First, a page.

The Broadway community held its second-annual BroadwayCon on the weekend of Jan. 27-29 in the Jacob K. Javits Convention Center in New York. Inspired by events such as Comic Con, BroadwayCon is a celebration of U.S. theater tradition, where thespians from all walks of life come together, including both the creators and their excited audiences. Over the course of three days, BroadwayCon hosted a variety of interactive activities, such as competitions, discussions, interviews, panels, performances, sing-alongs and workshops. Following the footsteps of Comic Con, one of the most enjoyable parts of BroadwayCon is cosplaying, with the most dedicated theater fans dressing up as characters from shows such as Hairspray and Wicked. In just two years, BroadwayCon has become one of the most beloved and anticipated events in the Broadway community. Casts of hit shows, crew members, designers, producers and theatergoers come together and share their experiences, opinions and passions of what is going on in the theater world and what to expect in the upcoming year.
One of the most anticipated and exciting events was a panel entitled “Actors and Activism.” Actors talked about the crucial importance of being active in their respective communities and not being afraid to speak their minds and stand up for what is right, which is especially important in the current political climate. Another highly anticipated panel was composed of the cast and crew of the hit show Hamilton. The panelists spoke about their experiences and what it feels like to be a part of a show that has enjoyed so much success.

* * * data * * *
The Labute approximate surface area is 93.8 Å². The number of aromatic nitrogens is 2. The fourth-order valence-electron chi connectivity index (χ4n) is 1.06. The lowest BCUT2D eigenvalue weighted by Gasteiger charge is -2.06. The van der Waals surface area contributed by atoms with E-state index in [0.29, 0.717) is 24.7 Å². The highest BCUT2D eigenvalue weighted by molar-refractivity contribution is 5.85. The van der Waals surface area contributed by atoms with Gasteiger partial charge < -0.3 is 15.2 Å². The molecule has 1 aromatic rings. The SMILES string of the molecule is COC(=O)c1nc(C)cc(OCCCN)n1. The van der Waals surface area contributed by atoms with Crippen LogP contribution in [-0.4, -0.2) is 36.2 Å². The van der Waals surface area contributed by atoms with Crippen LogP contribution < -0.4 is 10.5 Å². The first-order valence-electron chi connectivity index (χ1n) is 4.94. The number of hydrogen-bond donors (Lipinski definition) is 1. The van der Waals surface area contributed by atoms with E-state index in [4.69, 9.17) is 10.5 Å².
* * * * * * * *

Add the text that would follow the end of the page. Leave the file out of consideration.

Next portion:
Many shows used BroadwayCon as a marketing opportunity to showcase what was coming in spring. Shows like Anastasia, Bandstand and Dear Evan Hansen performed some of their numbers. Other shows like Amelie and Significant Other announced special ticket contests, where people could get or win free tickets to those shows. Zeynep Akca, a Baruch College junior majoring in arts administration with the specialization in theater, shared her experience from volunteering in BroadwayCon. Akca enjoyed seeing how such an event runs from the inside, saying that “It also gave people, who couldn’t afford tickets, a chance to get to experience this wonderful convention and theatre.” Akca also expressed her slight agitation with the rising prices of tickets to Broadway shows and the convention itself. 2017 has only been the second year for BroadwayCon, so there are still many aspects that need work.
Featuring actors and putting them in a space where they could freely interact with fans wishing to experience quality behind-the-scenes theater makes BroadwayCon quite iconic. While the community is going through tough times adapting to a small audience of theater-going millennials, this amount of enthusiasm and participation is a great sign. BroadwayCon is proving that the future of U.S. theater is as bright as a spotlight and its legacy is in great jazzy hands.